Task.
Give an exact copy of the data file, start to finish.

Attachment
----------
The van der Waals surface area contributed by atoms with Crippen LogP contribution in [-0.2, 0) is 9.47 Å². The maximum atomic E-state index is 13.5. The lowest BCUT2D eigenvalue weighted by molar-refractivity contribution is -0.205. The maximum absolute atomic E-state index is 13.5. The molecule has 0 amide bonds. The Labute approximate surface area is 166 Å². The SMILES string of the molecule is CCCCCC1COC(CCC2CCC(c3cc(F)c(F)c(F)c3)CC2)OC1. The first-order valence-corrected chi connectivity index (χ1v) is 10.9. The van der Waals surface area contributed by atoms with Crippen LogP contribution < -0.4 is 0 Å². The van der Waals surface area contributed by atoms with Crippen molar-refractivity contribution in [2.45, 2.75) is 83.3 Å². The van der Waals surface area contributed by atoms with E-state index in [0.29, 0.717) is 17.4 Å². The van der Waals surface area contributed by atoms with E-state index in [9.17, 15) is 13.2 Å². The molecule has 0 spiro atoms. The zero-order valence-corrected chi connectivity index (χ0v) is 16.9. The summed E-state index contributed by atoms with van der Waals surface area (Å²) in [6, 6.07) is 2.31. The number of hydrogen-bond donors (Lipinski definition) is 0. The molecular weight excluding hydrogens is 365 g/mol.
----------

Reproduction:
The van der Waals surface area contributed by atoms with Crippen LogP contribution in [-0.2, 0) is 9.47 Å². The maximum atomic E-state index is 13.5. The lowest BCUT2D eigenvalue weighted by molar-refractivity contribution is -0.205. The maximum absolute atomic E-state index is 13.5. The molecule has 0 amide bonds. The Labute approximate surface area is 166 Å². The SMILES string of the molecule is CCCCCC1COC(CCC2CCC(c3cc(F)c(F)c(F)c3)CC2)OC1. The first-order valence-corrected chi connectivity index (χ1v) is 10.9. The van der Waals surface area contributed by atoms with Crippen LogP contribution < -0.4 is 0 Å². The van der Waals surface area contributed by atoms with Crippen molar-refractivity contribution in [2.45, 2.75) is 83.3 Å². The van der Waals surface area contributed by atoms with E-state index in [0.29, 0.717) is 17.4 Å². The van der Waals surface area contributed by atoms with E-state index in [9.17, 15) is 13.2 Å². The molecule has 0 spiro atoms. The zero-order valence-corrected chi connectivity index (χ0v) is 16.9. The summed E-state index contributed by atoms with van der Waals surface area (Å²) in [6, 6.07) is 2.31. The number of hydrogen-bond donors (Lipinski definition) is 0. The molecular weight excluding hydrogens is 365 g/mol.